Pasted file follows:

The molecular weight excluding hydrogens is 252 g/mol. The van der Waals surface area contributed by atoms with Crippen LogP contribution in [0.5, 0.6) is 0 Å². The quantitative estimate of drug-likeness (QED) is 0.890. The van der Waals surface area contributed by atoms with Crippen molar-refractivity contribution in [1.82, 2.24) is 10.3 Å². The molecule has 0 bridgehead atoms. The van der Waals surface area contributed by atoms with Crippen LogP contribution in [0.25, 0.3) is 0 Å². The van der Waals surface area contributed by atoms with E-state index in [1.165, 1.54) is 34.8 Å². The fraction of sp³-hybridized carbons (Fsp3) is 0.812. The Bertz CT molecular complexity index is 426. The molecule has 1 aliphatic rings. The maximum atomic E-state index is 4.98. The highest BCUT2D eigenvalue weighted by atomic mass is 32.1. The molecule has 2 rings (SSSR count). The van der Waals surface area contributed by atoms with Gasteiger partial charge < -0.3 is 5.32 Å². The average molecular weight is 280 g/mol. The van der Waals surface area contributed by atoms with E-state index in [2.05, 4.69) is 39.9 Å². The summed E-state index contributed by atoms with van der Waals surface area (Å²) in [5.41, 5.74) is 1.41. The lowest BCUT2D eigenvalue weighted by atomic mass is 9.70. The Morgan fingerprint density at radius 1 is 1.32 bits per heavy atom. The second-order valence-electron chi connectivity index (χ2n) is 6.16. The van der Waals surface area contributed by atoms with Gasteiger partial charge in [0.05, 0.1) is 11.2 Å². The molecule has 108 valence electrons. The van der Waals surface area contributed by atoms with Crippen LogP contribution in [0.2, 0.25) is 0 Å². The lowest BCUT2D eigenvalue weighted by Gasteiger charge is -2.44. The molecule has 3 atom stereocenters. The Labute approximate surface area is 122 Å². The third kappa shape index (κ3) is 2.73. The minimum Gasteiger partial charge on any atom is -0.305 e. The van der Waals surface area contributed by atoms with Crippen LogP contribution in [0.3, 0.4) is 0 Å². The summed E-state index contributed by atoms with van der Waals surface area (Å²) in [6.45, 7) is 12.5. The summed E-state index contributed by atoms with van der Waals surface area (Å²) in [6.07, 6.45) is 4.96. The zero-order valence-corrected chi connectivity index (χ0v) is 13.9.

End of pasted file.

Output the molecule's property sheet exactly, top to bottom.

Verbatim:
The molecular weight excluding hydrogens is 252 g/mol. The van der Waals surface area contributed by atoms with Crippen LogP contribution in [0.5, 0.6) is 0 Å². The quantitative estimate of drug-likeness (QED) is 0.890. The van der Waals surface area contributed by atoms with Crippen molar-refractivity contribution in [1.82, 2.24) is 10.3 Å². The molecule has 0 bridgehead atoms. The van der Waals surface area contributed by atoms with Crippen LogP contribution in [0.25, 0.3) is 0 Å². The van der Waals surface area contributed by atoms with E-state index in [1.165, 1.54) is 34.8 Å². The fraction of sp³-hybridized carbons (Fsp3) is 0.812. The Bertz CT molecular complexity index is 426. The molecule has 1 aliphatic rings. The maximum atomic E-state index is 4.98. The highest BCUT2D eigenvalue weighted by atomic mass is 32.1. The molecule has 2 rings (SSSR count). The van der Waals surface area contributed by atoms with Gasteiger partial charge < -0.3 is 5.32 Å². The average molecular weight is 280 g/mol. The van der Waals surface area contributed by atoms with E-state index in [2.05, 4.69) is 39.9 Å². The summed E-state index contributed by atoms with van der Waals surface area (Å²) in [5.41, 5.74) is 1.41. The lowest BCUT2D eigenvalue weighted by atomic mass is 9.70. The Morgan fingerprint density at radius 1 is 1.32 bits per heavy atom. The second-order valence-electron chi connectivity index (χ2n) is 6.16. The van der Waals surface area contributed by atoms with Gasteiger partial charge in [0.05, 0.1) is 11.2 Å². The molecule has 108 valence electrons. The van der Waals surface area contributed by atoms with Crippen LogP contribution in [0.2, 0.25) is 0 Å². The lowest BCUT2D eigenvalue weighted by Gasteiger charge is -2.44. The molecule has 3 atom stereocenters. The Labute approximate surface area is 122 Å². The third kappa shape index (κ3) is 2.73. The minimum Gasteiger partial charge on any atom is -0.305 e. The van der Waals surface area contributed by atoms with Crippen LogP contribution in [0.3, 0.4) is 0 Å². The summed E-state index contributed by atoms with van der Waals surface area (Å²) in [6.45, 7) is 12.5. The summed E-state index contributed by atoms with van der Waals surface area (Å²) in [6.07, 6.45) is 4.96. The zero-order valence-corrected chi connectivity index (χ0v) is 13.9.